Chicago Cubs

Bruce Miles: Cubs' Javy Baez serious contender for NL MVP honor

The Cubs' Javy Baez watches his two-run home run in the fourth inning against the Cardinals on July 28 in St. Louis.
The Cubs' Javy Baez watches his two-run home run in the fourth inning against the Cardinals on July 28 in St. Louis.

It was only a couple of years ago when Cubs manager Joe Maddon chuckled at a question about a Saturday being “just a day off” for Javy Baez. 

Maddon’s chuckle was based on his belief that Baez had not earned everyday playing time. 

Nobody is chuckling anymore. 

Baez has gone from a super-utility player with vast potential to an everyday dynamo who is hearing chants of “MVP, MVP” from Cubs fans at Wrigley Field and on the road. 

Along with those chants, is there a chance Baez can win the MVP Award in the National League this season?

Yes, there is. 

This year’s MVP field is wide open, with four candidates having strong chances to win and a few more lurking on the outskirts. 

The MVP is an award of the Baseball Writers Association of America, with two voters covering each of the 15 NL teams casting votes. Ballots are turned in before the start of postseason play.

Here is a look at the top contenders as I see them, in no particular order of preference:

Javy Baez, Cubs

Baez has a hitting line of .298/.331/.585 with 25 home runs and a league-leading 88 RBIs entering Thursday. Baez’s OPS (on-base plus slugging) is .916. 

Baez has an OPS+ (with 100 being league average and taking ballpark effects and league into consideration) of 135. If you prefer the similar figure of weighted runs created plus (wRC+), it’s 138. The wins above replacement (WAR) for Baez is 4.4, third in the NL. 

If there’s one thing that could sway voters against Baez, it’s his on-base percentage of .331. 

But Maddon also likes Baez’s defense, which is spectacular at times.

And if you place emphasis on the word “valuable” in Most Valuable Player (rather than “best player”), Baez’s value to the Cubs has been immense. 

“Try to evaluate the entire game,” Maddon said. “Don’t get locked into a number just because you’re prejudiced in that regard.

“It’s a complete game. We are where we’re at over the last several years because we play more of a complete game. When [Kris Bryant] won it [in 2016], KB played a pretty total game himself. It’s easy to fall in love with certain things, but I’m hoping that real baseball players are recognized more. I want to believe we’re getting back to that, as opposed to just being this math equation that doesn’t necessarily win games.”

Matt Carpenter, Cardinals

The Cardinals are fighting for a playoff spot, and if they make it, Carpenter’s value to them will be as important as Baez’s value to the Cubs.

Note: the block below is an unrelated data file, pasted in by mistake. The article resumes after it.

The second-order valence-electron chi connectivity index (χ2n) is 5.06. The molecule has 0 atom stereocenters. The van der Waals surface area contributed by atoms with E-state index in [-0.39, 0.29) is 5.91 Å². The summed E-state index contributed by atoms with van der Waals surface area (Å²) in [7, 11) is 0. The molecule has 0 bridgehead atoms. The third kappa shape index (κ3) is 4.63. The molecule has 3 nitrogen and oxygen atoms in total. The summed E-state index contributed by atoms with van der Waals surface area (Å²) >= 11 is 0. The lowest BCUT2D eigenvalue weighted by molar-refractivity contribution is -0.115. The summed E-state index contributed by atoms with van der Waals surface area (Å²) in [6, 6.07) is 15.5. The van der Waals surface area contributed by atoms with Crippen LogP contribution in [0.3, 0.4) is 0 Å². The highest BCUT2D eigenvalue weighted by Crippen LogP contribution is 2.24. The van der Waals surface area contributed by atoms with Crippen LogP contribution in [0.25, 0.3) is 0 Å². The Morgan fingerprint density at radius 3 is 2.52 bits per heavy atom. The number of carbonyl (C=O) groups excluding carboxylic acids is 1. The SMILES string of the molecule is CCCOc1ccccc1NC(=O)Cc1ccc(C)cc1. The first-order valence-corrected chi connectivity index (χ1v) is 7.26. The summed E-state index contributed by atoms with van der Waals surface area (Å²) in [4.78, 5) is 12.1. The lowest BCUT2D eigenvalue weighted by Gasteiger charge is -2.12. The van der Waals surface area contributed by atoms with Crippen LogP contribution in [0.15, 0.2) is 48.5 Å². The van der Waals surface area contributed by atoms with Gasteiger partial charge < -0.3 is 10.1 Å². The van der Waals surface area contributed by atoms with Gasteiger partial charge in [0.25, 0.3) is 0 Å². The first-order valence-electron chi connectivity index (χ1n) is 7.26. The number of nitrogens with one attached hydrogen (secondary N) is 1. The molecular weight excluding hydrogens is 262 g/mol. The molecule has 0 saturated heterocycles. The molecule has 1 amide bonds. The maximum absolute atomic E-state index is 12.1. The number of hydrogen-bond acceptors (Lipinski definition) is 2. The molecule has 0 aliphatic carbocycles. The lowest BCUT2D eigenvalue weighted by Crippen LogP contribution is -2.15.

Carpenter is at .281/.393/.598 with 31 homers and 63 RBIs. His OPS+ is 166 with the wRC+ at 161. Carpenter’s 4.9 WAR led the NL entering Thursday. 

His slugging percentage (.598) and OPS (.991) led the league. 

Nolan Arenado, Rockies

Arenado has the advantage of playing half of his home games at hitter-friendly Coors Field, and that may work against him in the voting.

His line entering Thursday night’s game against the Dodgers was .304/.388/.584 with 29 homers and 81 RBIs. His OPS+ and wRC+ both were 142, and his WAR of 4.7 was second in the league. 

Arenado’s batting average at Coors Field entering Thursday was .352. It’s .259 on the road. 

Freddie Freeman, Braves

Freeman is another player with whom the word “valuable” may mean something if the Braves make the postseason. 

Entering Thursday, Freeman was at .314/.395/.517 with 18 homers and 70 RBIs. His OPS+ was 148 with his wRC+ at 143. Freeman’s WAR of 4.3 had him right behind Baez. 

MVP voters must name 10 players on their ballot. Pitchers always appear on most ballots, and this year Washington’s Max Scherzer will get MVP and Cy Young Award votes. The Mets’ Jacob deGrom also may receive votes. 

The Brewers are chasing the Cubs in the NL Central. Lorenzo Cain and Christian Yelich likely will figure into the MVP mix. Arizona’s Paul Goldschmidt is a perennial candidate.

So how do writers prepare a ballot and vote? Each has his or her own method. For me, I create a “matrix” of traditional and advanced stats and compare players using those. 

I also take into consideration the word “valuable” in terms of how much value the player had to his team, especially if his performance was instrumental in the team making the postseason. At this point, the favorites have established themselves, but my MVP ballot still is a blank slate.

• Write to Bruce Miles at
bmiles@dailyherald.com, and follow him on Twitter @BruceMiles2112.

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